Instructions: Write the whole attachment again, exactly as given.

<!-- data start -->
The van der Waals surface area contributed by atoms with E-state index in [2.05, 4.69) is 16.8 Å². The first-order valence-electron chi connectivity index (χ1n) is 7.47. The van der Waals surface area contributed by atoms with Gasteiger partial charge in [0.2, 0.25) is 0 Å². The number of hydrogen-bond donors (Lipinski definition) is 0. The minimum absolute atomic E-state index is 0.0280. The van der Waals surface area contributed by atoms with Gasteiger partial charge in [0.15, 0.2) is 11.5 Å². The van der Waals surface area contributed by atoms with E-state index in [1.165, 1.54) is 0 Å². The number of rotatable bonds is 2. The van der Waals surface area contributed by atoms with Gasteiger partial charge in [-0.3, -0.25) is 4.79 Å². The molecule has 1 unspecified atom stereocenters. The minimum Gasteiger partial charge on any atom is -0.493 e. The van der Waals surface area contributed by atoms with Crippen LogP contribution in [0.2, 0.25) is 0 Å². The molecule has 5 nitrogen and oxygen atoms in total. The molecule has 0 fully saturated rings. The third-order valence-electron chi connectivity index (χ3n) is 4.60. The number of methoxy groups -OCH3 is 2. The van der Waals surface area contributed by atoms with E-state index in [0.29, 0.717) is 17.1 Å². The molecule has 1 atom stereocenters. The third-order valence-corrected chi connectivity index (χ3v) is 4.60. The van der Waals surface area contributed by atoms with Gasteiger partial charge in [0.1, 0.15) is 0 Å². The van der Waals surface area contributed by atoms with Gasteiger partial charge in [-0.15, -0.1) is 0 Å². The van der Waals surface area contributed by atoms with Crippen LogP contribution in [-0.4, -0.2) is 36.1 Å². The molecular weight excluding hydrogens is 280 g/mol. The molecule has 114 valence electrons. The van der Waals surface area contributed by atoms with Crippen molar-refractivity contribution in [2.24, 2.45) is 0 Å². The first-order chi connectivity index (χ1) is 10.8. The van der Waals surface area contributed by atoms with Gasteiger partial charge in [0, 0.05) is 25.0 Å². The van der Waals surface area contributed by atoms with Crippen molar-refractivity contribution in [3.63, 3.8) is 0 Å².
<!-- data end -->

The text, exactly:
The van der Waals surface area contributed by atoms with E-state index in [2.05, 4.69) is 16.8 Å². The first-order valence-electron chi connectivity index (χ1n) is 7.47. The van der Waals surface area contributed by atoms with Gasteiger partial charge in [0.2, 0.25) is 0 Å². The number of hydrogen-bond donors (Lipinski definition) is 0. The minimum absolute atomic E-state index is 0.0280. The van der Waals surface area contributed by atoms with Gasteiger partial charge in [0.15, 0.2) is 11.5 Å². The van der Waals surface area contributed by atoms with E-state index in [1.165, 1.54) is 0 Å². The number of rotatable bonds is 2. The van der Waals surface area contributed by atoms with Gasteiger partial charge in [-0.3, -0.25) is 4.79 Å². The molecule has 1 unspecified atom stereocenters. The minimum Gasteiger partial charge on any atom is -0.493 e. The van der Waals surface area contributed by atoms with Crippen LogP contribution in [0.2, 0.25) is 0 Å². The molecule has 5 nitrogen and oxygen atoms in total. The molecule has 0 fully saturated rings. The third-order valence-electron chi connectivity index (χ3n) is 4.60. The number of methoxy groups -OCH3 is 2. The van der Waals surface area contributed by atoms with E-state index in [0.29, 0.717) is 17.1 Å². The molecule has 1 atom stereocenters. The third-order valence-corrected chi connectivity index (χ3v) is 4.60. The van der Waals surface area contributed by atoms with Gasteiger partial charge in [0.1, 0.15) is 0 Å². The van der Waals surface area contributed by atoms with Gasteiger partial charge in [-0.15, -0.1) is 0 Å². The van der Waals surface area contributed by atoms with Crippen LogP contribution in [-0.4, -0.2) is 36.1 Å². The molecular weight excluding hydrogens is 280 g/mol. The molecule has 114 valence electrons. The van der Waals surface area contributed by atoms with Crippen molar-refractivity contribution in [2.24, 2.45) is 0 Å². The first-order chi connectivity index (χ1) is 10.8. The van der Waals surface area contributed by atoms with Gasteiger partial charge in [0, 0.05) is 25.0 Å². The van der Waals surface area contributed by atoms with Crippen molar-refractivity contribution in [3.63, 3.8) is 0 Å².